Belmont Stakes 2013: Orb-Oxbow Rematch Will Highlight 3rd Leg of Triple Crown

Tim DanielsFeatured ColumnistJune 8, 2013

BALTIMORE, MD - MAY 18:  Oxbow #6, ridden by Gary Stevens, leads the field at the start of the race to win the 138th running of the Preakness Stakes at Pimlico Race Course on May 18, 2013 in Baltimore, Maryland.  (Photo by Justin Heiman/Getty Images)
Justin Heiman/Getty Images

Orb won the Kentucky Derby in dominant fashion and had horse racing fans dreaming of a Triple Crown. Oxbow quickly dashed those hopes by winning the Preakness Stakes. Now the talented colts are set to meet again in the Belmont Stakes.

As always, the allure of a potential Triple Crown winner is the biggest possible draw for the Belmont. People love to see history get made and that's exactly what winning the three marquee races would be after waiting more than three decades since the last one.

Since no horse will be able to match Affirmed's 1978 feat this year, the focus shifts to the rematch between Orb and Oxbow. If either of the horses are able to find the winner's circle in the final leg of the Triple Crown, they will establish three-year-old supremacy.

The reason Orb seemed like a legitimate Triple Crown threat leaving Churchill Downs was his astonishing stretch run. Jockey Joel Rosario asked him to go after settling near the back of the pack and the colt didn't disappoint, flying past the entire field to win.

It was the perfect approach. As the field blistered out of the gate at an unsustainable pace, Rosario held Orb back because he knew the late pace would end up winning the race when the other horses faded. That's why he's one of the best in the business.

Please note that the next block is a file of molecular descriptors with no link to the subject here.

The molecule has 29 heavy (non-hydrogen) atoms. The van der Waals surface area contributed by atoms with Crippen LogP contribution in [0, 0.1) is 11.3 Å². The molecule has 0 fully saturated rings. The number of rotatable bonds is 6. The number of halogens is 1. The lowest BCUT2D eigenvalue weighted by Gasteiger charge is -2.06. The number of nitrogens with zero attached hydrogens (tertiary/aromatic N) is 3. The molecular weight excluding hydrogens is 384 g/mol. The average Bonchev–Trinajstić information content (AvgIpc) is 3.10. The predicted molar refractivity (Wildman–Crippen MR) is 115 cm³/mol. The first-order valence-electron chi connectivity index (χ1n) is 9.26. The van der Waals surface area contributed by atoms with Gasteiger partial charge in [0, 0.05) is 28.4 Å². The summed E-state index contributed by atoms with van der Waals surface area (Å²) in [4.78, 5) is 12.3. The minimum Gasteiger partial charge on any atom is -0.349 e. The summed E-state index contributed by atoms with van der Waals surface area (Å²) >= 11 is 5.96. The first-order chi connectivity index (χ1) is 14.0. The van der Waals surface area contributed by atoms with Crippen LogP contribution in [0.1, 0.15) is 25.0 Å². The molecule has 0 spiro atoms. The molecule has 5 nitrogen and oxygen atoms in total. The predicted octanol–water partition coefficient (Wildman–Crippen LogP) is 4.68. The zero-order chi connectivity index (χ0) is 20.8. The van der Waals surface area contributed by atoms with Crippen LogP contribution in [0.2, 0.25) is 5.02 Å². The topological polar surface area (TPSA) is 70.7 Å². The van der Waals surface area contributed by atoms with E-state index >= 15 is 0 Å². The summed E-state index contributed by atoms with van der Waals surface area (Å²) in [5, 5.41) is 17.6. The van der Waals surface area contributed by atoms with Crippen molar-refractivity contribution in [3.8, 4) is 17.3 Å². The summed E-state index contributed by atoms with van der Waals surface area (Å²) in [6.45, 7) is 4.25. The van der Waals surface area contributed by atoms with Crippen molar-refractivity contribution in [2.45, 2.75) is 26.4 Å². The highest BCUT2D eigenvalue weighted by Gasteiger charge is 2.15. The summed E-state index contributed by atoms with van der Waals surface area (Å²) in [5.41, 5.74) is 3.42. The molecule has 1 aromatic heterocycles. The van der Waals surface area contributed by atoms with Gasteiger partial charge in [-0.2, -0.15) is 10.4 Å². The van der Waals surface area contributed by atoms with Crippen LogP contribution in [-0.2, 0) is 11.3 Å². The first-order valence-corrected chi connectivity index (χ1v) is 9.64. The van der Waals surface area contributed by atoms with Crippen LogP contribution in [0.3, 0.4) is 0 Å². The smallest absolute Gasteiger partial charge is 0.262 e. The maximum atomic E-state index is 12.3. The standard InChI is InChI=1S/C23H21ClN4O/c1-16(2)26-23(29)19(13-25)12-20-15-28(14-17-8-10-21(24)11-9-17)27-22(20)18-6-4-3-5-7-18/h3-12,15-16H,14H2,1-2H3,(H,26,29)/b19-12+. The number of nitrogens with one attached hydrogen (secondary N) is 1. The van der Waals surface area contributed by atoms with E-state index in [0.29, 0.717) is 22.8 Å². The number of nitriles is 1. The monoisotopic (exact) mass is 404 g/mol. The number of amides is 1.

They tried the same thing in the Preakness Stakes. It didn't work for two reasons. Most notably, Orb didn't deliver the same type of finish that he did in the Kentucky Derby. It was also a more reasonably paced race throughout, which meant Oxbow was prepared to hang onto the lead.

The key for Orb in the final leg is a good read for Rosario. With the Belmont being the longest race of the Triple Crown at 12 furlongs, he must be patient to make sure Orb is ready to show off that late kick once again.

Like Orb, Oxbow benefited from a very strong ride to win his Triple Crown race. Veteran Gary Stevens is not overwhelmed by the spotlight, which is important in the big races when some jockeys do too much and end up hurting the horse's chances.

Oxbow jumped out of the gate quick in the Preakness. A less experienced jockey might have let him go. Instead, Stevens was able to reign him back in right away and set a reasonable early pace without sacrificing his promising position.

So when the field turned for home, he was prepared for a good stretch run, unlike the Kentucky Derby leaders that faded as Orb flew by them. It showed how important a jockey can be when a field features plenty of talented horses.

The two horses both came out of the Preakness without any lingering concerns, which set up the rematch in the third leg.

There are other contenders capable of knocking them both off if everything breaks their way. Revolutionary, Freedom Child and Unlimited Budget being the most notable trio of the other 12 horses in the field.

That said, all eyes will be on Orb and Oxbow to see if either one can capture a second Triple Crown race.